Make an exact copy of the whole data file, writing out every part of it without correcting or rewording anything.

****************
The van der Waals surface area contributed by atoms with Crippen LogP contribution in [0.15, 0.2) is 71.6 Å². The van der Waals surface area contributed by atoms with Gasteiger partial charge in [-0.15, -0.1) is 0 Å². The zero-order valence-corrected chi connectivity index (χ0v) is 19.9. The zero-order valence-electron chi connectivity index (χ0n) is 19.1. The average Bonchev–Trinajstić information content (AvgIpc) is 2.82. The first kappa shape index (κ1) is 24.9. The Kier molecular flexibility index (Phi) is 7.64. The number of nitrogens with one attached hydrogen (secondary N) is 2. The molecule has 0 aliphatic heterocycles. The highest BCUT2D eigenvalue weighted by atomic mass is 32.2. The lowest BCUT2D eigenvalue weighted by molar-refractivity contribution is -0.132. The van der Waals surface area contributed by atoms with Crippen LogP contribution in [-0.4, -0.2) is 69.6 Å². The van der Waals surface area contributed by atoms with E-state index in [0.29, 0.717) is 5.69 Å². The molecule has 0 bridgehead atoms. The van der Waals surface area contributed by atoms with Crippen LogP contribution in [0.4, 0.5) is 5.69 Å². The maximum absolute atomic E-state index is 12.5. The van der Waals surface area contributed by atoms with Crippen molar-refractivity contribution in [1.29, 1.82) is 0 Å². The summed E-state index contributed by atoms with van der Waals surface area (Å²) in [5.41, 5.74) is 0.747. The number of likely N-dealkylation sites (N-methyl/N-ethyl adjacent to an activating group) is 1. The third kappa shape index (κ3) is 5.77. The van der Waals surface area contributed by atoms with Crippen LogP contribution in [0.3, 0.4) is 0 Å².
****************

The van der Waals surface area contributed by atoms with Crippen LogP contribution in [0.15, 0.2) is 71.6 Å². The van der Waals surface area contributed by atoms with Gasteiger partial charge in [-0.15, -0.1) is 0 Å². The zero-order valence-corrected chi connectivity index (χ0v) is 19.9. The zero-order valence-electron chi connectivity index (χ0n) is 19.1. The average Bonchev–Trinajstić information content (AvgIpc) is 2.82. The first kappa shape index (κ1) is 24.9. The Kier molecular flexibility index (Phi) is 7.64. The number of nitrogens with one attached hydrogen (secondary N) is 2. The molecule has 0 aliphatic heterocycles. The highest BCUT2D eigenvalue weighted by atomic mass is 32.2. The lowest BCUT2D eigenvalue weighted by molar-refractivity contribution is -0.132. The van der Waals surface area contributed by atoms with Crippen LogP contribution in [-0.4, -0.2) is 69.6 Å². The van der Waals surface area contributed by atoms with E-state index in [0.29, 0.717) is 5.69 Å². The molecule has 0 bridgehead atoms. The van der Waals surface area contributed by atoms with Crippen LogP contribution in [0.4, 0.5) is 5.69 Å². The maximum absolute atomic E-state index is 12.5. The van der Waals surface area contributed by atoms with Crippen molar-refractivity contribution in [1.29, 1.82) is 0 Å². The summed E-state index contributed by atoms with van der Waals surface area (Å²) in [5.41, 5.74) is 0.747. The number of likely N-dealkylation sites (N-methyl/N-ethyl adjacent to an activating group) is 1. The third kappa shape index (κ3) is 5.77. The van der Waals surface area contributed by atoms with Crippen LogP contribution in [0.3, 0.4) is 0 Å².